LONDON - Gene profiling specialist ExonHit Therapeutics SA, of Paris, has signed a joint research program with Rhone-Poulenc Rorer Inc. (RPR) to identify genes implicated in head and neck cancers. The partners expect to identify new tumor suppressor genes, either as drug targets or for gene therapy, during the 33-month collaboration.
This is the first deal for ExonHit, which was set up in November 1997 by three managers from Collegeville, Pa.-based RPR's research and development division. RPR, a subsidiary of Rhone-Poulenc SA, will make an undisclosed up-front payment and fund the research. It also has an option to purchase 5 percent of ExonHit. In return, RPR will acquire exclusive worldwide rights for two genes or coding sequences that play a significant role in head and neck cancers.
Bruno Tocqué, CEO of ExonHit, told BioWorld International that the program was expected to uncover around 100 relevant genes or gene sequences. “The aim is to try and choose the two most important genes for further validation by RPR,“ he said. “Other genes will remain the property of ExonHit.“
ExonHit is built around a qualitative gene screening profiling capability called DATAS (Differential Analysis of Transcripts with Alternative Splicing). During splicing, a gene's messenger RNA undergoes structural changes which are subsequently translated into functional proteins. DATAS is able to identify genes that code abnormal proteins as a result of insertions or suppressions during splicing.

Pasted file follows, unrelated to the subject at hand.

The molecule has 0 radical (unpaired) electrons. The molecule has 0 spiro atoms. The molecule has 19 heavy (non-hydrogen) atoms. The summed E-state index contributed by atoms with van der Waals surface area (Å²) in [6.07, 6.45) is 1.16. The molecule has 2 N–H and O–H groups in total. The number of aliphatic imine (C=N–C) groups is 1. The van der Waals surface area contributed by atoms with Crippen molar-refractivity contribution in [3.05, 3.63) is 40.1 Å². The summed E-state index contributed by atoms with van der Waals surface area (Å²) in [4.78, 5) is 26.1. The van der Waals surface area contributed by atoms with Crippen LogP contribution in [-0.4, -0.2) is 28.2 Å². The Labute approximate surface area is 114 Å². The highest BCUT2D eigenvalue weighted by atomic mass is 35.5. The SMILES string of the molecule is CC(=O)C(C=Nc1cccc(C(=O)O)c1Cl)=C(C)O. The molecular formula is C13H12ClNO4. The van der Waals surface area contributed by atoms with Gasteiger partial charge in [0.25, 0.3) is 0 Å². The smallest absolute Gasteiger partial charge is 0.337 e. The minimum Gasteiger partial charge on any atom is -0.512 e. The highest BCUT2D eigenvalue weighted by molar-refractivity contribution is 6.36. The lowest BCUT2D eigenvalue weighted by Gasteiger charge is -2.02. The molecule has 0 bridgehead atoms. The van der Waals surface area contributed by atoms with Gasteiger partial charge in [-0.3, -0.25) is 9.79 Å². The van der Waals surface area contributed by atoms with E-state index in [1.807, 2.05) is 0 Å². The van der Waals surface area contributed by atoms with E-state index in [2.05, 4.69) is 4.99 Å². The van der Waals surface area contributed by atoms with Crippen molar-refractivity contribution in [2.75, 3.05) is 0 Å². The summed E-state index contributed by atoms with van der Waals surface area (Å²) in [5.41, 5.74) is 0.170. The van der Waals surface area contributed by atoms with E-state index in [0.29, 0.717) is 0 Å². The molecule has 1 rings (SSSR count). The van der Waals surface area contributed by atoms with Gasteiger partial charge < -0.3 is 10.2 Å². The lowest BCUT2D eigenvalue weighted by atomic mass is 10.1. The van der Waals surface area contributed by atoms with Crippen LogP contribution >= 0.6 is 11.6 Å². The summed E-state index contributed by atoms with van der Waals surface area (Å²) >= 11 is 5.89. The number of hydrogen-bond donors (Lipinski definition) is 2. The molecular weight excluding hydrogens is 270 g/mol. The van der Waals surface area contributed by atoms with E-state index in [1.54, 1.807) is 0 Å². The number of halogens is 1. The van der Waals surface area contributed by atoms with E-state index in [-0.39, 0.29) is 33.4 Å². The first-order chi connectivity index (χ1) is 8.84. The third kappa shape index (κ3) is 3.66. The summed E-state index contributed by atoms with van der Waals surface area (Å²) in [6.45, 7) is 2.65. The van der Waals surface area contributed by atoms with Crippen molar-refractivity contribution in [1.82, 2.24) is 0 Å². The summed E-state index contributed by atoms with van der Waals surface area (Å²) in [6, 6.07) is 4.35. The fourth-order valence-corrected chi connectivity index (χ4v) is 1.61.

“Everything identified in this way will have an effect on disease pathology,“ said Laurent Bracco, ExonHit's VP of research.
All tumor-suppressor genes that have been described so far are affected by changes in their splicing. “DATAS offers a high probability of identifying new tumor suppressor genes, as well as genes involved in the progression of the disease,“ he said.
ExonHit was set up with US$3 million from the venture capital companies CDC Innovation and Sofinova Partners, of France, and Oxford Biosciences Partners, of the U.S. The company has also received French government and European Union grants of over $1 million. Tocqué said he expects the company to sign a second industrial partner by the end of this year, and to raise more money by the middle of 1999.
“We are now looking to build up our [intellectual property rights] portfolio, and to build up the scientific advisory board,“ Tocqué said. The board is chaired by Pierre Chambon, director of the Institut de Genetique et de Biologie Moleculaire et Cellulare, in Strasbourg, France. *